Fiedler, Hanbidge ‘Patient Consent for Pelvic Exams’ bill passes House
HARRISBURG, April 26 – Today, House Bill 507 introduced by state Reps. Elizabeth Fiedler, D-Phila., and Liz Hanbidge, D-Montgomery, passed the Pennsylvania House unanimously. The legislation would require medical providers to receive explicit consent from a patient before performing an invasive pelvic or rectal exam on an unconscious patient for medical training purposes.
Right now in Pennsylvania, medical students can legally perform a pelvic or rectal exam on a patient who is under anesthesia for an unrelated procedure. The invasive exam is done solely for medical students’ training purposes and not to ensure the health of the patient. The patient often is entirely unaware of what is being done to her/his body while are under anesthesia.
Fiedler first learned about the practice from a constituent who was disturbed to learn that when she was a patient, a pelvic exam might have been conducted on her. Fiedler shared how her constituent’s experience inspired her to learn more about this practice and ultimately introduce this bill. She also expressed her joy to see this bill pass the House and called on the Senate to get it to Gov. Josh Shapiro’s desk.
“The more I researched the situation, the more horrified I was,” Fiedler said. “Making sure we have highly trained medical professionals is incredibly important, and at the same time, patients should be asked for their consent ahead of time. This is an important matter of bodily autonomy and of maintaining trust between doctor and patient. I’m very excited to see H.B. 507 pass the House, now we need the Senate to act, so we can get it to the governor’s desk and have it signed into law.”
Rep. Liz Hanbidge said the bill being voted out of the House is an essential step forward in ending what she called an “archaic and unacceptable” practice.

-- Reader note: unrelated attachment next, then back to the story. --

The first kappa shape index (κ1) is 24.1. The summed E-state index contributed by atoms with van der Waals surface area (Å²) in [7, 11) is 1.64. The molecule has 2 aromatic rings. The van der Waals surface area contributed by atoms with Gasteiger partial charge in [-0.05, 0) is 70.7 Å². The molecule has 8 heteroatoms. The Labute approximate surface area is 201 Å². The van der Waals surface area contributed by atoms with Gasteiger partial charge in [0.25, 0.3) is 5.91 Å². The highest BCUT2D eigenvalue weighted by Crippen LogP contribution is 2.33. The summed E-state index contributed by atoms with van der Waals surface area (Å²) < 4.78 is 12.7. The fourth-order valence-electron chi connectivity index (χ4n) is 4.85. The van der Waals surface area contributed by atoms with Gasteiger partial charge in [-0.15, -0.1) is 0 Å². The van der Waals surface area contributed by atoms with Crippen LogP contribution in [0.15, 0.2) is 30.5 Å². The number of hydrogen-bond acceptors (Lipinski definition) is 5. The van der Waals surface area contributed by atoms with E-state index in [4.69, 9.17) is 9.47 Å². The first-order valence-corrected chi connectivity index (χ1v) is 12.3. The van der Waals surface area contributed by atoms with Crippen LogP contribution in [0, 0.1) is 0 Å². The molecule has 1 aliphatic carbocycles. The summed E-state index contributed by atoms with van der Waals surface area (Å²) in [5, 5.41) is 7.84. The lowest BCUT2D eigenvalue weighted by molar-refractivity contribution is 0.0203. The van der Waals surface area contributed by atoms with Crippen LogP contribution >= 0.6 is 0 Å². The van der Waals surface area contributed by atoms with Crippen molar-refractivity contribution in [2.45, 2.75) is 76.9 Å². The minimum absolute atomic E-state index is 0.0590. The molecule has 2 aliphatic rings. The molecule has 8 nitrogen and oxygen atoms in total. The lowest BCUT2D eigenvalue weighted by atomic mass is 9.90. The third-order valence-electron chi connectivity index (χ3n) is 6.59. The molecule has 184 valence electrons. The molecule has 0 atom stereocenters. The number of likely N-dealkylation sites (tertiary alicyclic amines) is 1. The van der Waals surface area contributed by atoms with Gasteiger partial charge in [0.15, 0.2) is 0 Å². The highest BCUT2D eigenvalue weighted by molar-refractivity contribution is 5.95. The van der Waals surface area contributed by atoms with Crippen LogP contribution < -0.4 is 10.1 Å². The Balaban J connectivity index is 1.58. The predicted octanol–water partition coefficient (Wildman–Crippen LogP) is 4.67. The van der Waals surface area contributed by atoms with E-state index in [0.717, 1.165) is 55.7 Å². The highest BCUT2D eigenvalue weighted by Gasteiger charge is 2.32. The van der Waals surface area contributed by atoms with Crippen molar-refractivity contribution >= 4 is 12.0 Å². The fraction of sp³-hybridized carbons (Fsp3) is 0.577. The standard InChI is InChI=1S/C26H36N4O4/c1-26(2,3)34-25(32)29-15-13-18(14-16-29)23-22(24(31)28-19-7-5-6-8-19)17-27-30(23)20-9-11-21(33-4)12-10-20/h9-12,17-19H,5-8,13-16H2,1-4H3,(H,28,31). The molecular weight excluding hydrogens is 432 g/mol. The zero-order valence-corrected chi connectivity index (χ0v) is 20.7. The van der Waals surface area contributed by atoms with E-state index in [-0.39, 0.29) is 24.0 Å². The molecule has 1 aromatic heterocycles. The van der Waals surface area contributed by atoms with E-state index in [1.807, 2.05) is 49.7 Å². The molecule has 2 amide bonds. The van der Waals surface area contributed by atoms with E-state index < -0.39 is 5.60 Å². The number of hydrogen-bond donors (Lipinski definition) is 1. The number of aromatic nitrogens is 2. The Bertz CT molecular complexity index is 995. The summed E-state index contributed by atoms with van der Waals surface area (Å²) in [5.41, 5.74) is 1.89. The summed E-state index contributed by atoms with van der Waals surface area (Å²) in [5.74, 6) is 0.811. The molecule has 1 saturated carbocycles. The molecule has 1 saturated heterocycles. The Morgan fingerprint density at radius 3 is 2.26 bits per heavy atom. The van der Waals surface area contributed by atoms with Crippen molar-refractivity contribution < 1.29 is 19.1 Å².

“Making informed, consensual medical decisions in consultation with your physician is a fundamental aspect of good healthcare,” Hanbidge said. “This bill protects patients’ rights and ensures patients have a full and complete understanding of what procedures and exams will take place while they are under anesthesia.”
House Health Committee Chair Dan Frankel said the legislation could help alleviate the stress of uncertainty for patients.
“Patients preparing to receive anesthesia shouldn’t have to worry that they could be subjected to unnecessary, invasive exams as they lay unconscious,” said Frankel, D-Allegheny. “This legislation would give patients peace of mind and allow them to focus on the already stressful experience of getting a medical procedure.”
The Pennsylvania Coalition Against Rape expressed support for H.B. 507.
“The Pennsylvania Coalition Against Rape believes that a person’s bodily autonomy and consent must be paramount, in medical and all other situations,” PCAR said in a statement. “These principles are fundamental to the movement to end sexual violence, and apply to patients receiving intimate medical examinations just as they apply to all individuals in all circumstances, every day of their lives. Nonconsensual physical contact in any context, including medical, can be deeply traumatizing.”
H.B. 507 will move to the Senate, where it awaits a potential vote.